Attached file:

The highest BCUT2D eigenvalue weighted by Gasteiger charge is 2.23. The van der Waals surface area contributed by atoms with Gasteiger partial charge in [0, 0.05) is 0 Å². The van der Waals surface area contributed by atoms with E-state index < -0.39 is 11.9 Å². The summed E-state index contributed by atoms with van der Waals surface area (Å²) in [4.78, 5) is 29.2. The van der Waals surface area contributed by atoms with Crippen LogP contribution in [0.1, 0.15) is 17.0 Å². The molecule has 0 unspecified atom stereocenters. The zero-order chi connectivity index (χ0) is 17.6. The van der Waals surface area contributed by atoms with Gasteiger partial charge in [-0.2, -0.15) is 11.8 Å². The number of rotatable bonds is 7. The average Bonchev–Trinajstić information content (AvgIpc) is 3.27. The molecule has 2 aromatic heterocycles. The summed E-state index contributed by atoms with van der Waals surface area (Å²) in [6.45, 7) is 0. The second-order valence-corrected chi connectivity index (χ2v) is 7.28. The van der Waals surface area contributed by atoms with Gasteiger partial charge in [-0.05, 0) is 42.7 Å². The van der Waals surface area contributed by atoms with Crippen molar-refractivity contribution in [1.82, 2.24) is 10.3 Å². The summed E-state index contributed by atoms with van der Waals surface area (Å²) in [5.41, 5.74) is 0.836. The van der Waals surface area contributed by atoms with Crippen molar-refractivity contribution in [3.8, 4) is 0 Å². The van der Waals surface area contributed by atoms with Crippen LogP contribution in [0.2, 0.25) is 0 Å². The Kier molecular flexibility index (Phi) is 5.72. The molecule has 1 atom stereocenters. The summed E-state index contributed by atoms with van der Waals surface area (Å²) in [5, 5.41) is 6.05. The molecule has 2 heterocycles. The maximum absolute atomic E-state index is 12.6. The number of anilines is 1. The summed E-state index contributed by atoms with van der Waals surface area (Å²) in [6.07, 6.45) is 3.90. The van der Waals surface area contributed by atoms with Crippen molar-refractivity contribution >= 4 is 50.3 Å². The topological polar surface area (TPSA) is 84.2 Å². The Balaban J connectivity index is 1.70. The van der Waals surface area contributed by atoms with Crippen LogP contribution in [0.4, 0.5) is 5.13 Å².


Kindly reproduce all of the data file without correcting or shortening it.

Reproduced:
The highest BCUT2D eigenvalue weighted by Gasteiger charge is 2.23. The van der Waals surface area contributed by atoms with Gasteiger partial charge in [0, 0.05) is 0 Å². The van der Waals surface area contributed by atoms with E-state index < -0.39 is 11.9 Å². The summed E-state index contributed by atoms with van der Waals surface area (Å²) in [4.78, 5) is 29.2. The van der Waals surface area contributed by atoms with Crippen LogP contribution in [0.1, 0.15) is 17.0 Å². The molecule has 0 unspecified atom stereocenters. The zero-order chi connectivity index (χ0) is 17.6. The van der Waals surface area contributed by atoms with Gasteiger partial charge in [-0.2, -0.15) is 11.8 Å². The number of rotatable bonds is 7. The average Bonchev–Trinajstić information content (AvgIpc) is 3.27. The molecule has 2 aromatic heterocycles. The summed E-state index contributed by atoms with van der Waals surface area (Å²) in [6.45, 7) is 0. The second-order valence-corrected chi connectivity index (χ2v) is 7.28. The van der Waals surface area contributed by atoms with Gasteiger partial charge in [-0.05, 0) is 42.7 Å². The van der Waals surface area contributed by atoms with Crippen molar-refractivity contribution in [1.82, 2.24) is 10.3 Å². The summed E-state index contributed by atoms with van der Waals surface area (Å²) in [5.41, 5.74) is 0.836. The van der Waals surface area contributed by atoms with Crippen molar-refractivity contribution in [3.8, 4) is 0 Å². The van der Waals surface area contributed by atoms with Crippen LogP contribution in [0.2, 0.25) is 0 Å². The Kier molecular flexibility index (Phi) is 5.72. The molecule has 1 atom stereocenters. The summed E-state index contributed by atoms with van der Waals surface area (Å²) in [5, 5.41) is 6.05. The molecule has 2 heterocycles. The maximum absolute atomic E-state index is 12.6. The number of anilines is 1. The summed E-state index contributed by atoms with van der Waals surface area (Å²) in [6.07, 6.45) is 3.90. The van der Waals surface area contributed by atoms with Crippen molar-refractivity contribution >= 4 is 50.3 Å². The topological polar surface area (TPSA) is 84.2 Å². The Balaban J connectivity index is 1.70. The van der Waals surface area contributed by atoms with Crippen LogP contribution in [0.4, 0.5) is 5.13 Å².